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Midlands economy growing faster than UK average

New figures from Birmingham City University and the ONS show a booming economy in the region

New figures have revealed the Midlands economy is growing nearly 50 per cent faster than the UK average.

Official figures released by the Office for National Statistics placed UK economic growth at 0.5 per cent last quarter - but experts from the Midlands Economic Forum and Birmingham City University (BCU) have shown the Midlands regional output grew 0.7 per cent.

The numbers were crunched using the Midlands Economic Model, a new tool created by the forum and the university, which uses data to analyse and predict economic trends in the region.

A report titled 'Midlands Perspectives' showed that growth in key industries in the region, such as the automotive, aerospace and business services sectors, were outperforming the national average.

Figures for the Midlands economy are normally reported by London-based economists but the new Midlands Economic Model allows for key regional drivers and industry differences - such as the strong manufacturing trade - to be given greater consideration.

The statistics were unveiled to business and academic representatives from organisations including Touchwood shopping centre in Solihull, Marketing Birmingham and the West Midlands Integrated Transport Authority.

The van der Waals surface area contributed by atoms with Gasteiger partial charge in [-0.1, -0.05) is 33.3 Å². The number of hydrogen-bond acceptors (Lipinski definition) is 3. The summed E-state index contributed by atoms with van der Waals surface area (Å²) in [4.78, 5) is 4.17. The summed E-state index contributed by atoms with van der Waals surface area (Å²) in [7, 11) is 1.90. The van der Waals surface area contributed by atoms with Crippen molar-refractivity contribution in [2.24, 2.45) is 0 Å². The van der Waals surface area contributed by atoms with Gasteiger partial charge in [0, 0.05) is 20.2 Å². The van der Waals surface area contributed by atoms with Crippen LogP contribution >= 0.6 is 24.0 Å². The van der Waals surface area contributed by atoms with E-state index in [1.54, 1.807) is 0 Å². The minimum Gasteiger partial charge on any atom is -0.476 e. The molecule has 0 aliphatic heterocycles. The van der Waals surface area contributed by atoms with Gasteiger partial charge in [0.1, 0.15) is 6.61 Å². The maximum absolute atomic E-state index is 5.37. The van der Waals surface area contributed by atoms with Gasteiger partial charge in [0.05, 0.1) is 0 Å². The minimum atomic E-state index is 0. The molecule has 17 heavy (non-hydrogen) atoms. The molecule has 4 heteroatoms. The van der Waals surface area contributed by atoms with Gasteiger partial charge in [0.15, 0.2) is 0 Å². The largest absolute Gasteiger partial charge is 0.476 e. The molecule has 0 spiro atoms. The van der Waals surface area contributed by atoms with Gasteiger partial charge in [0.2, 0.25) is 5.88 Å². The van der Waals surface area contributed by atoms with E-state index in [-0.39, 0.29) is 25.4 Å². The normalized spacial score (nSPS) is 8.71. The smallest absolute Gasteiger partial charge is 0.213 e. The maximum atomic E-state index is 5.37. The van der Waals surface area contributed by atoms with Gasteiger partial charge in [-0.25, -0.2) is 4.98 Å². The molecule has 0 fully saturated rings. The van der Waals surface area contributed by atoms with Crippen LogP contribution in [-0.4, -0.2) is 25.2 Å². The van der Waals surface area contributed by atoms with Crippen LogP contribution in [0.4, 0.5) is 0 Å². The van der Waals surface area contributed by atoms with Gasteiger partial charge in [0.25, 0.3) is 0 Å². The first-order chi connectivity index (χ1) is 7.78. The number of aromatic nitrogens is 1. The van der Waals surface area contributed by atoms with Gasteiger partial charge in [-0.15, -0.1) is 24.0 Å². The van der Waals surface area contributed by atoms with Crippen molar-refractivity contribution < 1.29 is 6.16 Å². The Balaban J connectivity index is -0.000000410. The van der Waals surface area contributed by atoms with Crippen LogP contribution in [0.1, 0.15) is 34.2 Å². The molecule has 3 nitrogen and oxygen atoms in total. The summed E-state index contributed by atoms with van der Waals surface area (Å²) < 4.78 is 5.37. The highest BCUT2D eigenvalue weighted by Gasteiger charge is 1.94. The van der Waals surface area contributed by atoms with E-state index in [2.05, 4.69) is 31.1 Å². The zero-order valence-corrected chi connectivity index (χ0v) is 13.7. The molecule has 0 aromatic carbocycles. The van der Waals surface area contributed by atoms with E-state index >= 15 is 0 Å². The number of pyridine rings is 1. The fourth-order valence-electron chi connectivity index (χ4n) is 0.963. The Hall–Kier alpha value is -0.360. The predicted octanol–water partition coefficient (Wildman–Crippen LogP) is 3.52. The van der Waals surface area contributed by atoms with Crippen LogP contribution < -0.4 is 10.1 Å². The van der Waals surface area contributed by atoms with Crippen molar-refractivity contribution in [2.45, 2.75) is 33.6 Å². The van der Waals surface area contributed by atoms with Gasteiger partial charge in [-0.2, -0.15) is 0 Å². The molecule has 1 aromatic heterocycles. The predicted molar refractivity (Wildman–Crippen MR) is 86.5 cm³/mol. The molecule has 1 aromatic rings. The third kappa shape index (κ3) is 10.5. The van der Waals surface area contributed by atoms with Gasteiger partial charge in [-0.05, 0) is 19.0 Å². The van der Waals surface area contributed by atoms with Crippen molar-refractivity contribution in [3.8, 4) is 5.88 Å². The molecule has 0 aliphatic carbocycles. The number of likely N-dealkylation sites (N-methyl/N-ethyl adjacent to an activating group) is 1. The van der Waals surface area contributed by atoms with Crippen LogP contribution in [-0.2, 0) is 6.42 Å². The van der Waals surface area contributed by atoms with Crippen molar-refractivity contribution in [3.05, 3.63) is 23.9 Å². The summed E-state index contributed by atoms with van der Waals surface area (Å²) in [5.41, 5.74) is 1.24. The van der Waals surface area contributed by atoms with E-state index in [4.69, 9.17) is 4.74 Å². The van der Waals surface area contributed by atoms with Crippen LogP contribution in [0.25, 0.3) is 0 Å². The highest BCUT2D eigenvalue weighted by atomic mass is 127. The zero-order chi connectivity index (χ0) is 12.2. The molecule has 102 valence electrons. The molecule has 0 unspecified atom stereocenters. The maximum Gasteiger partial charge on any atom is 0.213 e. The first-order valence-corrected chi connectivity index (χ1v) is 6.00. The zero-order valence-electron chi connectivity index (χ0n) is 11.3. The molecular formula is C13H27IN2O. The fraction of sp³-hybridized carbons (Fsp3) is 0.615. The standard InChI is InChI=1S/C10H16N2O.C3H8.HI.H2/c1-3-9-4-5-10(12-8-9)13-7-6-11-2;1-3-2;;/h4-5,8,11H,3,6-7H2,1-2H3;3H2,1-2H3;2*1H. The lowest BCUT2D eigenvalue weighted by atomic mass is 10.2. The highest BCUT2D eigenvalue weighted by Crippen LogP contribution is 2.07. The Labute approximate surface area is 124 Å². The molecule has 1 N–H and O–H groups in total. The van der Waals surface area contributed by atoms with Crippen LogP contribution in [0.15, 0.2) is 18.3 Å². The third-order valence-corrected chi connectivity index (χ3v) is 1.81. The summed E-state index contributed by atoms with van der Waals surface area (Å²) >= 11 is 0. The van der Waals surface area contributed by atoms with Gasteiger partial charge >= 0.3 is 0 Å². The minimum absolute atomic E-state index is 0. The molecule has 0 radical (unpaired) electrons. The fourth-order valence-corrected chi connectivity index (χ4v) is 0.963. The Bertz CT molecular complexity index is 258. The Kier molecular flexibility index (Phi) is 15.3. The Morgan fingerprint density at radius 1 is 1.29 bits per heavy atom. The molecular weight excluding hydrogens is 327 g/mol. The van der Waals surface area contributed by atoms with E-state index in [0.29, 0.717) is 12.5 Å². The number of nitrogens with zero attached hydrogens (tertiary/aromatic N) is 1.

Mark Smith, director of CU Advantage at BCU, said: "There is a wealth of knowledge at the university and we not only want to share that with our students but also use it to help support growth in this region.

"This detailed level of economic analysis can play a key role in driving investment in to this region and ensuring we keep the economy moving in the right direction."

The report also reveals that productivity levels in the Midlands have increased slightly faster than the national average over the last five years, with growth in the East Midlands particularly high.

The numbers take into account the Midlands region as a whole, including key areas in the west such as Birmingham and Wolverhampton, as well as those in the east like Nottingham, Leicester and Derby.

Regional figures have already taken steps to unite the two sides of the Midlands in the form of Midlands Connect - a collaboration of 11 local enterprise partnerships, Network Rail, Highways England, central government, 28 local authorities and the business community.

The transport partnership is aiming to develop a long-term transport investment strategy to enhance connectivity within, to and from the region.

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